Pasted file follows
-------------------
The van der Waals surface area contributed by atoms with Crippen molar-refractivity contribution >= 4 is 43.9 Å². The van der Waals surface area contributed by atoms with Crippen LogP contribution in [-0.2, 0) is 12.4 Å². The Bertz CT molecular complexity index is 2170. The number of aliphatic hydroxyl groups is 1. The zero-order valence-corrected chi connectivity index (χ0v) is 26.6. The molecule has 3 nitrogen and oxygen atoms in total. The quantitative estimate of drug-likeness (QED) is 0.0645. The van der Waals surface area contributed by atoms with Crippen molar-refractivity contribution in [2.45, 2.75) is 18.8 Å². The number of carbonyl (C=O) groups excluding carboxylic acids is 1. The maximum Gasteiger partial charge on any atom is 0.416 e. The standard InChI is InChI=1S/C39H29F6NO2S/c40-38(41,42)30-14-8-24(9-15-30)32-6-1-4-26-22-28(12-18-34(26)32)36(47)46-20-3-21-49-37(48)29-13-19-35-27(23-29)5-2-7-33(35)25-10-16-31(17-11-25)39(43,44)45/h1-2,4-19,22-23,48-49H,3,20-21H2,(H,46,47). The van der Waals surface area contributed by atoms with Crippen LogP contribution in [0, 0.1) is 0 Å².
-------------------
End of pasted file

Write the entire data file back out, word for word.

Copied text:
The van der Waals surface area contributed by atoms with Crippen molar-refractivity contribution >= 4 is 43.9 Å². The van der Waals surface area contributed by atoms with Crippen LogP contribution in [-0.2, 0) is 12.4 Å². The Bertz CT molecular complexity index is 2170. The number of aliphatic hydroxyl groups is 1. The zero-order valence-corrected chi connectivity index (χ0v) is 26.6. The molecule has 3 nitrogen and oxygen atoms in total. The quantitative estimate of drug-likeness (QED) is 0.0645. The van der Waals surface area contributed by atoms with Crippen molar-refractivity contribution in [2.45, 2.75) is 18.8 Å². The number of carbonyl (C=O) groups excluding carboxylic acids is 1. The maximum Gasteiger partial charge on any atom is 0.416 e. The standard InChI is InChI=1S/C39H29F6NO2S/c40-38(41,42)30-14-8-24(9-15-30)32-6-1-4-26-22-28(12-18-34(26)32)36(47)46-20-3-21-49-37(48)29-13-19-35-27(23-29)5-2-7-33(35)25-10-16-31(17-11-25)39(43,44)45/h1-2,4-19,22-23,48-49H,3,20-21H2,(H,46,47). The van der Waals surface area contributed by atoms with Crippen LogP contribution in [0, 0.1) is 0 Å².